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How To Be Vulnerable With Our Emotions

Written by: Kresh Pidial, Executive Contributor

Executive Contributors at Brainz Magazine are handpicked and invited to contribute because of their knowledge and valuable insight within their area of expertise.

 

Being vulnerable with our emotions can be so hard to do. To be able to open up about our emotions, not only to others but also to ourselves, does not come naturally to everyone. We may not even be aware of what we are feeling; often it takes time to recognise what it is and to feel comfortable enough to acknowledge it.

Displeased female student bullied by her classmate standing alone in a hallway.

Why is it so important to identify our emotions? Being able to recognise the feeling, and understanding what it is, helps us to pinpoint it when it arises again. A lot of us have not been taught how to express emotions growing up, so then how do we know how to identify and then convey these as adults? We may have come from cultures or upbringings where expressing emotions were taboo.


We may have been taught to quell our emotions, push them down, dismiss them, and “get on with things”. Emotions have power though, they can be indicators of what is going well in our lives and what is not working for us. They can let us know what our personal boundaries are, what feels good and what doesn’t. Dismissing our emotions hinders deeper connections that can be formed. But then facing our emotions takes vulnerability, so how do we get there?


1. Identify the emotion

Acknowledge what you are feeling (e.g. sad, anxious, down, happy, excited). Having the ability to put a name to the feeling helps us to recognise it when it comes up again and helps us know ourselves better.


2. Determine when you felt it

Being able to identify when the emotion arises helps us to become aware of what to do next. Are these emotions negative and triggered by a person or circumstance? If so we can avert this person/circumstance whilst we work through the emotion. Often we are not aware of our triggers and continue to expose ourselves to these, heightening the emotion. On the other hand, if we are feeling positive emotions, it is helpful to know what propels these; who doesn’t want to ride on the feel-good train?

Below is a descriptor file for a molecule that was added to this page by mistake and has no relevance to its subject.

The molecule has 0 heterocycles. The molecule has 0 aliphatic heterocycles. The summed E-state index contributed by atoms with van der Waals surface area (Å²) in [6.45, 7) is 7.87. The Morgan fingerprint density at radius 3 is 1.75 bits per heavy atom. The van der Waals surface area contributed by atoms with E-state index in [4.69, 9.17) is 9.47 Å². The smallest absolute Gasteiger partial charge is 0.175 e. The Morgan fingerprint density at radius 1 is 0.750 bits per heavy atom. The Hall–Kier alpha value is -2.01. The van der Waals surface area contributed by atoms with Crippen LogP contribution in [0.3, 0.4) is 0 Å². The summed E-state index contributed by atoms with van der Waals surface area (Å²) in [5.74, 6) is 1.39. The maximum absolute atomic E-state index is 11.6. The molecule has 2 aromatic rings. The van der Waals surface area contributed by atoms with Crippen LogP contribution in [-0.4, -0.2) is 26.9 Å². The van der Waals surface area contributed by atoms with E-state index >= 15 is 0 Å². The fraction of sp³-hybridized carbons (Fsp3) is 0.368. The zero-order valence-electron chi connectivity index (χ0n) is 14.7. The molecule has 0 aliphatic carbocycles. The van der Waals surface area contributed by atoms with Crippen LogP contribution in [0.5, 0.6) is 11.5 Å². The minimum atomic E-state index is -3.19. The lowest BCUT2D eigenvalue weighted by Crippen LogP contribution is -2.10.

3. Face your emotion

If you are feeling depressed for example, talk to your emotion to find out why you feel the way you do. It may sound strange but try it. Ask yourself, “why am I feeling down?” Dig deep and have a conversation with yourself about what is causing the distress. Journalling can help ‒ write out your internal dialogue and release it all on a page with no judgement. Think of it as unloading onto a blank canvas and see what comes out, you may be surprised!


4. Allow yourself to be vulnerable

It can be scary to share what we feel. But opening up to another about what is going on with us not only liberates the feeling, but also helps us work through the emotion. You may feel a release and that is a good thing! Being able to express our emotions is healthy. The alternative is to keep it all trapped internally which ultimately can build up over the years and cause havoc healthwise (both psychologically and physically!).


Processing our emotions is so important for both our psychological and physical health, yet a lot of us have not learnt how to do this. Emotions can stay stuck in our bodies/minds for long periods of time, creating negative effects on our wellbeing. Moving through the steps above helps us to become more comfortable with our emotions, process them, and be vulnerable with them. Over time, processing your emotions will become second nature as you learn to identify and manage them.


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Kresh Pidial, Executive Contributor Brainz Magazine

Kresh Pidial is a registered Psychologist passionate about helping individuals live a more fulfilled life. She is the founder of Joie Life, a warm, down-to-earth practice dedicated to helping individuals live more authentically. Kresh works with people that are experiencing life changes, anxiety, stress, pressure at work, career transitions, low motivation, low self-esteem, relationship issues and depression. She has worked in several professions and industries, including investment banking and consulting, providing her with a unique understanding of issues experienced in the workplace. Kresh holds a Master of Psychology (Organisational) and Master of Commerce (Marketing).

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